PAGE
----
It was ironic from my perspective. That was my intention.
As an observer of it (now that it’s not one with me anymore), I’d say that in parallel, from the perspective of the poem(it becomes an independent entity, I agree), it wasn’t only ironic. Irony, humour, (self)sarcasm, etc. always have something enclosed, something we actually mean when we use them; we say it in a humorous way, but the way doesn’t change the fact that we were triggered by something in it. Something in it touched something in us. Otherwise, we wouldn’t be interested in saying it. It’s like when someone always makes self-sarcastic comments about their shape, their figure. The fact that they talk about themselves being overweighted in a humorous way, doesn’t change the fact that this attracts their interest/gives birth to the need to be expressed.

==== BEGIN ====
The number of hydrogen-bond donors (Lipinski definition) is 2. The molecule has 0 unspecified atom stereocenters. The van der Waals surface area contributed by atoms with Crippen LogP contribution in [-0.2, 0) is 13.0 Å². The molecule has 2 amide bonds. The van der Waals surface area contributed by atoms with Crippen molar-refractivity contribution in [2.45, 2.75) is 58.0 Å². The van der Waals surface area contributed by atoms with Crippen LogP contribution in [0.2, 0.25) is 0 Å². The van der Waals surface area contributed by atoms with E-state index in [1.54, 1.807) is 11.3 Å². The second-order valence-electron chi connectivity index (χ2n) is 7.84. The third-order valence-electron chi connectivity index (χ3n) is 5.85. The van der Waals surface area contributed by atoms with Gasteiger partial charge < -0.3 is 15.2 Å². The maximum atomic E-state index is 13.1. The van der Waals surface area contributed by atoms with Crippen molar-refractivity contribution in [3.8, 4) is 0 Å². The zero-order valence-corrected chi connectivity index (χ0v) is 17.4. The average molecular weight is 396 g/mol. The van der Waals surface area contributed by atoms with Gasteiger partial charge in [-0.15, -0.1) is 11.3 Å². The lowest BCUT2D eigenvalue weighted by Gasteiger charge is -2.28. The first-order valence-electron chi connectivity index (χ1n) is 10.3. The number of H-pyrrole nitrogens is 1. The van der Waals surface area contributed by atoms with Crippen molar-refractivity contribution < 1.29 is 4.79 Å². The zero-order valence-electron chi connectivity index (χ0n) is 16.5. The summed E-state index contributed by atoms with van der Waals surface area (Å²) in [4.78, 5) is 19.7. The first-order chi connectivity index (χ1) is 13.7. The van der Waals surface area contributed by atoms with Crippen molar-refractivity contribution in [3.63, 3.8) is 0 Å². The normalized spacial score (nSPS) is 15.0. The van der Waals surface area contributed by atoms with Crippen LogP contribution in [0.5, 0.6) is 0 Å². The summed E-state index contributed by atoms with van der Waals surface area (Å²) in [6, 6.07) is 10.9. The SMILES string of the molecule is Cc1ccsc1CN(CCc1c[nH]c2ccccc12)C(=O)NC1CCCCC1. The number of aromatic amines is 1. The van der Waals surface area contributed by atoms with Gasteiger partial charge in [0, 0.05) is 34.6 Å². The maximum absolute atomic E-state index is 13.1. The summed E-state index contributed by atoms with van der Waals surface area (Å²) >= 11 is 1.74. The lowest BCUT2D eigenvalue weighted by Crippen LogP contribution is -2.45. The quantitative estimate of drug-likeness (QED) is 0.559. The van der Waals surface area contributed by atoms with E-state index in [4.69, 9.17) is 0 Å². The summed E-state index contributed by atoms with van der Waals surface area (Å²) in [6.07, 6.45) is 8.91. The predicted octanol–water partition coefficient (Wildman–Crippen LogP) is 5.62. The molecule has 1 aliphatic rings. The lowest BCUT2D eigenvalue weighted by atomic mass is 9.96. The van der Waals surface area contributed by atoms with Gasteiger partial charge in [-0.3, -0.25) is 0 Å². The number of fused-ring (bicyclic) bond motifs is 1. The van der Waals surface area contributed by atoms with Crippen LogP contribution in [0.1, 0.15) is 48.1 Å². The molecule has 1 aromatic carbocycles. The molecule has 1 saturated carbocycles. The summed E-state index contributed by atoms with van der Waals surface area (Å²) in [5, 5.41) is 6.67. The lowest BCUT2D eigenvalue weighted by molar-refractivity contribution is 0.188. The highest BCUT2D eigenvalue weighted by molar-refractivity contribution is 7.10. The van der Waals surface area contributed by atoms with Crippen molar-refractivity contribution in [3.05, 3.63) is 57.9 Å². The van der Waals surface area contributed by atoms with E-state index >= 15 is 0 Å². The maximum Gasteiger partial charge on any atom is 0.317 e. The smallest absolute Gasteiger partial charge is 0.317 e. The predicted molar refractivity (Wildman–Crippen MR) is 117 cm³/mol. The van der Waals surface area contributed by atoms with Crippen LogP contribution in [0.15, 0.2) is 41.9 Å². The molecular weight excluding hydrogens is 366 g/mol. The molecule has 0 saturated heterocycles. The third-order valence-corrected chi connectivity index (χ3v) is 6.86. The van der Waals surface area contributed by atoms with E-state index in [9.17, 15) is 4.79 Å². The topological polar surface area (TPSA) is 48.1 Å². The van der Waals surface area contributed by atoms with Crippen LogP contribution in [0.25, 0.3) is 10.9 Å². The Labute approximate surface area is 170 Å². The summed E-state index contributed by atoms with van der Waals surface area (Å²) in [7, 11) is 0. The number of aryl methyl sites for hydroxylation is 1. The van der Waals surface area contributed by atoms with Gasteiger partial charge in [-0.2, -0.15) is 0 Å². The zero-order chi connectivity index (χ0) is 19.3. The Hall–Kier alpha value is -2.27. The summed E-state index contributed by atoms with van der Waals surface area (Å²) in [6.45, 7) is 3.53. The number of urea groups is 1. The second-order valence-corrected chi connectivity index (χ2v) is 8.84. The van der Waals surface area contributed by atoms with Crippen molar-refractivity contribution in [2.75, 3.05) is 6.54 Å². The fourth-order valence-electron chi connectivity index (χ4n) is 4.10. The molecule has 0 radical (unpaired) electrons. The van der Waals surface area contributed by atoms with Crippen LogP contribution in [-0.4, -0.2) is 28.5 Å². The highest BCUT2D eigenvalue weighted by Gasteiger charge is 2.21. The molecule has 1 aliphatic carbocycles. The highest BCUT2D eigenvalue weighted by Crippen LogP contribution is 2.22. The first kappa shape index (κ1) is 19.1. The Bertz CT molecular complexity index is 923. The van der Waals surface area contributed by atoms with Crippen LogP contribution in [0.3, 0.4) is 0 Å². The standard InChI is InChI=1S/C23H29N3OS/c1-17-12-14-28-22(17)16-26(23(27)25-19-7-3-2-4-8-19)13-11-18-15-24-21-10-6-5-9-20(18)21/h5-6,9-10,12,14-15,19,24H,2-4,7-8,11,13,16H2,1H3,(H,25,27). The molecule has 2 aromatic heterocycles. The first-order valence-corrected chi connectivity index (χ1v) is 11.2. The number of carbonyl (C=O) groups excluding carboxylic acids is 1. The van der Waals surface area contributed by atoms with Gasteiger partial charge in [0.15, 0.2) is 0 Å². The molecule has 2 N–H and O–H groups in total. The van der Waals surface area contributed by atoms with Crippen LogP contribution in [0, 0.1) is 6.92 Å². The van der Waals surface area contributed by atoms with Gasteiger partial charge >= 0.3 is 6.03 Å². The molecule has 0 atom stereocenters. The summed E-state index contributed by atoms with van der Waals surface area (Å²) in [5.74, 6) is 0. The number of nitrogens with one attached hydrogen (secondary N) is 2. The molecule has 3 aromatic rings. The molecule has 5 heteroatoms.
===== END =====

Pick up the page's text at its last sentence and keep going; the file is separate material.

But, there’s also a conflict. I am whining, but I also like it. So, the poem, from its perspective, meant what it said, but it also likes what’s happening while it co-exists with the poet. That’s why, in the end, it recanted, in a way.
As for me, I agree. That’s why, as you know, the metaphors and the codes are almost always in my writings!
Thank you, Patrick.